Bill Clinton and Kohl discussed such a potential scenario in late January 1994. “If there was a backlash…a tendency for Ukraine’s return to Russia,” Clinton warned, “then we would be faced with the collapse of the entire theory of the NATO summit [of January 1994].” He continued to explain that Ukraine was “key for the entire developments in Central and Eastern Europe. If anything happened in Ukraine, this would increase the pressure for the NATO accession of the Central and Eastern European countries.”

Kohl agreed. “It was important to maintain Ukraine’s sovereignty and to support the country,” he responded. “One must not just focus on Moscow and forget Ukraine. Ukraine also had its honor and its dignity which one ought to respect.”

In the years to come, Kohl was a key figure in the evolution of NATO’s partnership with Russia. Time and again, Kohl tried to reassure Boris Yeltsin that NATO enlargement was guided by three premises: no surprises, no rush, and no exclusions. Kohl’s core belief was that stability and security in Europe could not be achieved without or against Russia. 

As of 1995, it seemed that Yeltsin was beginning to accept NATO enlargement as a reality. He was simultaneously trying to prevent it from happening, while also trying to find a way for Russia to live with enlargement and to define the context in which it would take place. Although Yeltsin told Kohl in May 1995 that “it seems that NATO was creeping up closer to Russia’s borders” and that “this was not acceptable,” he also asked that NATO avoid making any decisions regarding enlargement prior to the 1995 Duma elections and the 1996 Presidential election. In other words, if Yeltsin could not derail the enlargement process entirely, he at least wanted to avoid the worst political costs.

Kohl signaled his understanding for Yeltsin’s position. “Currently, it was just about the ‘how,’ later it would be about the ‘when’ and ‘who,’” Kohl explained. The German Chancellor was sympathetic to Yeltsin’s fraught political position. 

In February 1996, Russia’s new Foreign Minister Yevgeny Primakov told Kohl that the Russian side “wanted to have a pause in the discussions on NATO enlargement. This would enable the search for a consensual solution.”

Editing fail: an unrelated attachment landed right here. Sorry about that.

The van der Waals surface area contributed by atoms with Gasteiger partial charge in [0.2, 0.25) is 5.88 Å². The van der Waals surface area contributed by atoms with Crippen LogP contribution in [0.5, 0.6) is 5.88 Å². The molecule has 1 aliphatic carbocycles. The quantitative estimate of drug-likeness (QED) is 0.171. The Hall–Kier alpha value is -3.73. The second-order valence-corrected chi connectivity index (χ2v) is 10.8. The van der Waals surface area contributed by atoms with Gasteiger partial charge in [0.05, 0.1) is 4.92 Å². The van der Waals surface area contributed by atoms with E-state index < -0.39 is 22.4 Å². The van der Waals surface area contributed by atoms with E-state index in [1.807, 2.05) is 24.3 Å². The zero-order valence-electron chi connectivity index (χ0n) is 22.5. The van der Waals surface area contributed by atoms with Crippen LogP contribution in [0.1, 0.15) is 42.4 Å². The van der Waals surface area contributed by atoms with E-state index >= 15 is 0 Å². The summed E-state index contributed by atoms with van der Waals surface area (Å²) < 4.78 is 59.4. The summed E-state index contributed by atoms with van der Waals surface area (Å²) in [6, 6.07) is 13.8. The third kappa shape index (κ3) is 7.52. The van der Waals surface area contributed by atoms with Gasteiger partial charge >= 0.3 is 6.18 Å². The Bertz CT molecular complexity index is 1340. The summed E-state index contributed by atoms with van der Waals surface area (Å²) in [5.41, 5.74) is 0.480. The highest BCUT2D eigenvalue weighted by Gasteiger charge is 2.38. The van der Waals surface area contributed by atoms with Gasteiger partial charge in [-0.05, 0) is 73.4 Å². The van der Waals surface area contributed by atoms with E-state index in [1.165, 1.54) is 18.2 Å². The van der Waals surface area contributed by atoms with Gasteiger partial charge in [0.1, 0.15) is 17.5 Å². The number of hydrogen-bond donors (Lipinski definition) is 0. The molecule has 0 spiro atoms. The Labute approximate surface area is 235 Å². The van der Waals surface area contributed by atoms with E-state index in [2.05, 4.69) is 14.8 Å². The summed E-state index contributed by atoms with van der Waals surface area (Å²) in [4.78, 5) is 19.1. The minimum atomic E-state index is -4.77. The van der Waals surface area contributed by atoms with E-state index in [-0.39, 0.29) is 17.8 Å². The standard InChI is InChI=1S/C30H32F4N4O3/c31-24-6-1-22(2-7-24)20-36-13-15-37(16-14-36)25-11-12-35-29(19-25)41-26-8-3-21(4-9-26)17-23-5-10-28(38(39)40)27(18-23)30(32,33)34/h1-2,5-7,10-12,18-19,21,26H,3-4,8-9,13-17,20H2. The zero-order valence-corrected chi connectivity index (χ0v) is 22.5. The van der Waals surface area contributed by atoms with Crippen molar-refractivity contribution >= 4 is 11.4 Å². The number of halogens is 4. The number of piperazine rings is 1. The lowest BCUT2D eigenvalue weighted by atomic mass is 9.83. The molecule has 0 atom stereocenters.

Kohl did not agree with the motion to table NATO enlargement all together, but once again he did show sensitivity to Russia. “We must not lead this discussion in public, especially at this point in time,” Kohl responded. “Both sides had to develop more understanding of each other.

In the context of NATO enlargement, Kohl put emphasis on NATO’s emerging partnership with Russia, which was codified in the NATO-Russia Founding Act on Mutual Relations, Cooperation and Security of May 1997. NATO and Russia did not consider one another adversaries given the wide-ranging transformations since the end of the Cold War. In April 1997, Kohl told Yeltsin that “we are at the beginning of a long-term process in which mutual trust should grow. Russia should therefore put the positive development of the NATO/Russia relationship in the foreground.” 

Kohl anticipated that Russia’s opposition to NATO enlargement would not disappear. He also sensed the risk of a potential resurrection of nationalism and imperialism in Russia. Given the country’s uncertain future, Kohl was determined to maintain his engagement with Russia. “He was trying to help involve Russia and at the same time support the reform process. He could not make a forecast. But if you did not help, the risk was greater.”

About the Author

Stephan Kieninger

Stephan Kieninger

Global Fellow;
Independent Historian

Stephan Kieninger is a Global Fellow at the Wilson Center and a historian of transatlantic relations since the Cold War.